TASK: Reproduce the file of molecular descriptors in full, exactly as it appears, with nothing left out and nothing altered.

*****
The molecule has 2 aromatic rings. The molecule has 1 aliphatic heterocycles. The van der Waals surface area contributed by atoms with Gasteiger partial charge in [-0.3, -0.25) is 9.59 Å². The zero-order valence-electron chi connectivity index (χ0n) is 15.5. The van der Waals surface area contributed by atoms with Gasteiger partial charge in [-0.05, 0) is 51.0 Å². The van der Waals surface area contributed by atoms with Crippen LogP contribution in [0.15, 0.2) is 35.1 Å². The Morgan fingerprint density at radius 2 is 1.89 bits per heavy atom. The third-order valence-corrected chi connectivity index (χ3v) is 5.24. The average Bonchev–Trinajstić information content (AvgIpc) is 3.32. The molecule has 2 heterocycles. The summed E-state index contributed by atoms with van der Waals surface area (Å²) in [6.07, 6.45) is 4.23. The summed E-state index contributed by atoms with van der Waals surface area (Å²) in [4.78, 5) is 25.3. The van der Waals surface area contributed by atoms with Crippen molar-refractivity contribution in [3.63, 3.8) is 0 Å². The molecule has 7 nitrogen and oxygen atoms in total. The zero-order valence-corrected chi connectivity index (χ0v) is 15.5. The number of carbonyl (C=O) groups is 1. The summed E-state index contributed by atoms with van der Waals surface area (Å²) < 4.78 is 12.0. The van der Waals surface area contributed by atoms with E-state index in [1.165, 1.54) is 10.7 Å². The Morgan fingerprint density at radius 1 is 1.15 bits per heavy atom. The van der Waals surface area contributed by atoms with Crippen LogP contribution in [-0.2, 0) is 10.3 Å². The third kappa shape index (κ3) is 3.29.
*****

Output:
The molecule has 2 aromatic rings. The molecule has 1 aliphatic heterocycles. The van der Waals surface area contributed by atoms with Gasteiger partial charge in [-0.3, -0.25) is 9.59 Å². The zero-order valence-electron chi connectivity index (χ0n) is 15.5. The van der Waals surface area contributed by atoms with Gasteiger partial charge in [-0.05, 0) is 51.0 Å². The van der Waals surface area contributed by atoms with Crippen LogP contribution in [0.15, 0.2) is 35.1 Å². The Morgan fingerprint density at radius 2 is 1.89 bits per heavy atom. The third-order valence-corrected chi connectivity index (χ3v) is 5.24. The average Bonchev–Trinajstić information content (AvgIpc) is 3.32. The molecule has 2 heterocycles. The summed E-state index contributed by atoms with van der Waals surface area (Å²) in [6.07, 6.45) is 4.23. The summed E-state index contributed by atoms with van der Waals surface area (Å²) in [4.78, 5) is 25.3. The van der Waals surface area contributed by atoms with Crippen molar-refractivity contribution in [3.63, 3.8) is 0 Å². The molecule has 7 nitrogen and oxygen atoms in total. The zero-order valence-corrected chi connectivity index (χ0v) is 15.5. The number of carbonyl (C=O) groups is 1. The summed E-state index contributed by atoms with van der Waals surface area (Å²) < 4.78 is 12.0. The van der Waals surface area contributed by atoms with E-state index in [1.165, 1.54) is 10.7 Å². The Morgan fingerprint density at radius 1 is 1.15 bits per heavy atom. The van der Waals surface area contributed by atoms with Crippen LogP contribution in [-0.2, 0) is 10.3 Å². The third kappa shape index (κ3) is 3.29.